07 November 2011

Stem Cell Breakthrough for Parkinson's Disease Treatment

In a major breakthrough, US researchers have grown brain cells from human embryonic stem cells. This discovery is a major step in the treatment of Parkinson's disease.

Dr. Lorenz Studer of the Memorial Sloan-Kettering Cancer Center in New York together with his colleagues published their work in the journal Nature this November.

Grafting the grown brain cells into monkey's brains, tests showed that the cells survived in the animals and reversed the movement problems caused by Parkinson's in the monkeys. This latest medical breakthrough is another sign that embryonic stem cells can very well be the definitive cure for a lot of degenerative diseases. Stem cell research has been mired in controversy on the onset based on moral grounds. Some groups have decried using embryonic stem cells due to its nature and the method on how its procured.

Dr. Studer found the specific chemical signals needed to nudge stem cells into the right kind of dopamine-producing brain cells. Previously, scientists could not pinpoint the right chemical signals needed to tell the stem cells how to form into the right type of cells. "The cells we produced in the past would produce some dopamine but in fact were not quite the right type of cell, so there were limited improvements in the animals. Now we know how to do it right, which is promising for future clinical use." said Dr. Studer.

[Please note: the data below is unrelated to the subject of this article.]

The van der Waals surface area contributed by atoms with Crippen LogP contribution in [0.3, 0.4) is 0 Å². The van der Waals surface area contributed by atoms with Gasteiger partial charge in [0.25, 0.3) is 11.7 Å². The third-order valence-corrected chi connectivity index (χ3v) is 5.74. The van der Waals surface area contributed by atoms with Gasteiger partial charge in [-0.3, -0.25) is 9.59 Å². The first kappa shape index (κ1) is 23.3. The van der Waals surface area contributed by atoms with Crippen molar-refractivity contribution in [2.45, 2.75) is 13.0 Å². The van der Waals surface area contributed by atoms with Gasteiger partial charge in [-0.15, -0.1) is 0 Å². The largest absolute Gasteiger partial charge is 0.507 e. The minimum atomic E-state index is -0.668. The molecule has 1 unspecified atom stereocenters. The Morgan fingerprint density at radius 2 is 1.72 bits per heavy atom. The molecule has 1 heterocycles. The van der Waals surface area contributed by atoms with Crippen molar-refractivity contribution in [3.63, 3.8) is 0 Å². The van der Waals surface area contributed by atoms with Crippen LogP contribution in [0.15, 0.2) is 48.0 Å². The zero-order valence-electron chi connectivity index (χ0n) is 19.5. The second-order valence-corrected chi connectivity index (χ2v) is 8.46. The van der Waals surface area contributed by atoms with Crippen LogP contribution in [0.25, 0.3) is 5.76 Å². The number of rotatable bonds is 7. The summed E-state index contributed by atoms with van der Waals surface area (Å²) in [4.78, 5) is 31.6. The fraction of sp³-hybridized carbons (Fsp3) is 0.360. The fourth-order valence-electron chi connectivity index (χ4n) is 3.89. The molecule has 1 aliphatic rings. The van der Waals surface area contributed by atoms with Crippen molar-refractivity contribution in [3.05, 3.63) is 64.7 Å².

Video: Embryonic Stem Cells. Very informative and highly recommended

Parkinson's disease happens when brain cells that produce dopamine die off causing tremors, slow movement, and rigidity in people. It usually affects people over the age of 50. Patients with Parkinson's also experience escalating symptoms of tiredness, pain, depression, and constipation as the disease progresses.

This discovery opens the prospect of infusing freshly grown dopamine-producing cells into the patient's brain to treat the disease.

Presently, the main treatments for Parkinson's disease are drugs that control the symptoms by increasing dopamine levels that reach the brain. This stimulates the area of the brain where dopamine works. Some patients have wires surgically implanted into their brains for the electrical pulses to flow freely mitigating movement problems.

Aside from Parkinson's Disease, scientists are also looking at embryonic stem cell treatment for Alzheimer's and amyotrophic lateral sclerosis (ALS). They have been having problems in successfully creating the cells required. As of now, there are still safety concerns regarding this procedure as there is a fear that dopamine neurons developed from human stem cells can trigger the growth of tumours. Human clinical trials have yet to start.

Dr Studer said: "We now have the right cells, but to put them into humans requires them to be produced in a specialised facility rather than a laboratory, for safety reasons. We have removed the main biological bottleneck and now it's an engineering problem."

Last month, scientists have successfully cloned a human embryo which may open up the possibility of harvesting embryonic stem cells for clinical use.